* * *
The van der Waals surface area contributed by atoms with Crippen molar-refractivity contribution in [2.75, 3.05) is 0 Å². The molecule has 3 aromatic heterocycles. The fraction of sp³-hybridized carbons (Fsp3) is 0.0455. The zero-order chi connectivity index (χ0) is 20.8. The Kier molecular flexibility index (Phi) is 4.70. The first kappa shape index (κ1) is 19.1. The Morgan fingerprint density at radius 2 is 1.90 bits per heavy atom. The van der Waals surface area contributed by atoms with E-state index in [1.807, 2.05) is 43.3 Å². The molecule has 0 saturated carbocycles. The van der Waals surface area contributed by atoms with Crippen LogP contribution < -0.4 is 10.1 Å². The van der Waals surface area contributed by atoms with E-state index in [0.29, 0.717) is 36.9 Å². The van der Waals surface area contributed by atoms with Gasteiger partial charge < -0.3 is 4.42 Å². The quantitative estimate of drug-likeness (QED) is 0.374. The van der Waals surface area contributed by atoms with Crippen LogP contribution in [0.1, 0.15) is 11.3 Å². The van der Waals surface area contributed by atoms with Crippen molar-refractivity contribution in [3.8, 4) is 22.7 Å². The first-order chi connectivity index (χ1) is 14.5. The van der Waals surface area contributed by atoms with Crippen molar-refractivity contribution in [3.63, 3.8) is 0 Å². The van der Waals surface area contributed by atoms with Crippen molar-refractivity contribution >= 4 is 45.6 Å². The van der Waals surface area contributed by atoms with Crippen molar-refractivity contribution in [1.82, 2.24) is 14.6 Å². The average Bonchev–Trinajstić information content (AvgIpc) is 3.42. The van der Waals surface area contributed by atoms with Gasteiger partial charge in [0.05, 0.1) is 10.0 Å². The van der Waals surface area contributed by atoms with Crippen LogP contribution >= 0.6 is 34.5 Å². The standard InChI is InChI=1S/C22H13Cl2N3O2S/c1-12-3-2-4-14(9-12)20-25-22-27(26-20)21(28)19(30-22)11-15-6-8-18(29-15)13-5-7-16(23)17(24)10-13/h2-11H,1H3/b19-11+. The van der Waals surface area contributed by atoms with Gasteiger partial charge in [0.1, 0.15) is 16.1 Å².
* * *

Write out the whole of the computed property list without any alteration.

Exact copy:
The van der Waals surface area contributed by atoms with Crippen molar-refractivity contribution in [2.75, 3.05) is 0 Å². The molecule has 3 aromatic heterocycles. The fraction of sp³-hybridized carbons (Fsp3) is 0.0455. The zero-order chi connectivity index (χ0) is 20.8. The Kier molecular flexibility index (Phi) is 4.70. The first kappa shape index (κ1) is 19.1. The Morgan fingerprint density at radius 2 is 1.90 bits per heavy atom. The van der Waals surface area contributed by atoms with E-state index in [1.807, 2.05) is 43.3 Å². The molecule has 0 saturated carbocycles. The van der Waals surface area contributed by atoms with Crippen LogP contribution < -0.4 is 10.1 Å². The van der Waals surface area contributed by atoms with E-state index in [0.29, 0.717) is 36.9 Å². The van der Waals surface area contributed by atoms with Gasteiger partial charge < -0.3 is 4.42 Å². The quantitative estimate of drug-likeness (QED) is 0.374. The van der Waals surface area contributed by atoms with Crippen LogP contribution in [0.1, 0.15) is 11.3 Å². The van der Waals surface area contributed by atoms with Crippen molar-refractivity contribution in [3.8, 4) is 22.7 Å². The first-order chi connectivity index (χ1) is 14.5. The van der Waals surface area contributed by atoms with Crippen molar-refractivity contribution in [3.63, 3.8) is 0 Å². The van der Waals surface area contributed by atoms with Crippen molar-refractivity contribution >= 4 is 45.6 Å². The van der Waals surface area contributed by atoms with Crippen molar-refractivity contribution in [1.82, 2.24) is 14.6 Å². The average Bonchev–Trinajstić information content (AvgIpc) is 3.42. The van der Waals surface area contributed by atoms with Gasteiger partial charge in [0.05, 0.1) is 10.0 Å². The van der Waals surface area contributed by atoms with Crippen LogP contribution >= 0.6 is 34.5 Å². The standard InChI is InChI=1S/C22H13Cl2N3O2S/c1-12-3-2-4-14(9-12)20-25-22-27(26-20)21(28)19(30-22)11-15-6-8-18(29-15)13-5-7-16(23)17(24)10-13/h2-11H,1H3/b19-11+. The van der Waals surface area contributed by atoms with Gasteiger partial charge in [0.1, 0.15) is 16.1 Å².